The Third Circuit on Tuesday rebuffed another attempt by the former CEO of now-defunct Le-Nature's Inc. to be released from a 2011 plea deal he struck with the government that resulted in a 20-year prison sentence for his role in a $668 million accounting fraud.
A California federal magistrate judge on Monday permanently barred a former InterMune Inc. director from serving as an officer or director in a publicly traded company and refused to toss a jury verdict convicting him and a friend of insider trading.
A New York appeals court ruled Tuesday that bond insurer Ambac Assurance Corp. cannot use state insurance law to get out of proving loss causation in its suit alleging Countrywide Financial Corp. fraudulently induced it into issuing unconditional and irrevocable insurance policies on mortgage-backed securities.
Snap Inc. was slapped with a whistleblower suit in California federal court on Tuesday by a former employee who has accused the social media company and its executives of using faulty growth metrics ahead of its initial public offering and pressuring him to spill secrets from a past job.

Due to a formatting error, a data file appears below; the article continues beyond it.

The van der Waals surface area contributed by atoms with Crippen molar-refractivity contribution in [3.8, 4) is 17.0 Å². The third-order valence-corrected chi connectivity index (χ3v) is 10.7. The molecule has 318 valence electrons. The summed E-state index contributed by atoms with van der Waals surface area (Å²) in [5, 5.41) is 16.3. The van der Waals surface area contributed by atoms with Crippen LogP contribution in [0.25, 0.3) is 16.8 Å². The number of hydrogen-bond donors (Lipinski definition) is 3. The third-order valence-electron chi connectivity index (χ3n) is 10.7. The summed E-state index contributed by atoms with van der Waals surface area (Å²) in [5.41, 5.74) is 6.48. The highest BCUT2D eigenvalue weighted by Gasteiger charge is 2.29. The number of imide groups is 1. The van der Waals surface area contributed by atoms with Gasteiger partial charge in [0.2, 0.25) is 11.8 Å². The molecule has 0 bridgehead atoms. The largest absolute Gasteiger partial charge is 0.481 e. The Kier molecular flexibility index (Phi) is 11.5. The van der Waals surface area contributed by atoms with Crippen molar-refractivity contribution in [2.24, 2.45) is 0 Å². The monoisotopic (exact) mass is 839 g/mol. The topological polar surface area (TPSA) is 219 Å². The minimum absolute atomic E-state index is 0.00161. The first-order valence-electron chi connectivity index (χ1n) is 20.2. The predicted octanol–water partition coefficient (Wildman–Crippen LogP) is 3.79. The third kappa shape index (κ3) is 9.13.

Over the course of the Foreign Corrupt Practices Act pilot program so far, the U.S. Department of Justice has further defined what full cooperation and remediation looks like, refusing to provide full credit in instances in which companies failed to live up to its standards, say attorneys with WilmerHale.
Hedge fund mortality is commonplace, yet it is an infrequently examined subject. As the U.S. Securities and Exchange Commission considers issuing guidance that could require mandatory transition planning for all registered investment advisers, understanding the various elements of a fund wind-down has become important, says Finbarr O’Connor of Berkeley Research Group LLC.
If Time Magazine is correct in that being a lawyer is one of the five worst high-paying jobs, it may be time for the legal profession to pull one from the playbook of musicians and professional athletes and seek to enter a state of “flow,” says Jennifer Gibbs of Zelle LLP.
The Dodd-Frank Act amended the securities laws to give federal courts “jurisdiction” over securities claims alleging significant U.S.-based conduct or effects, regardless of the location of the actual transactions. A Utah federal court's recent decision in Traffic Monsoon appears to be the first to squarely resolve the alleged drafting problem in Dodd-Frank, says Jonathan Richman of Proskauer Rose LLP.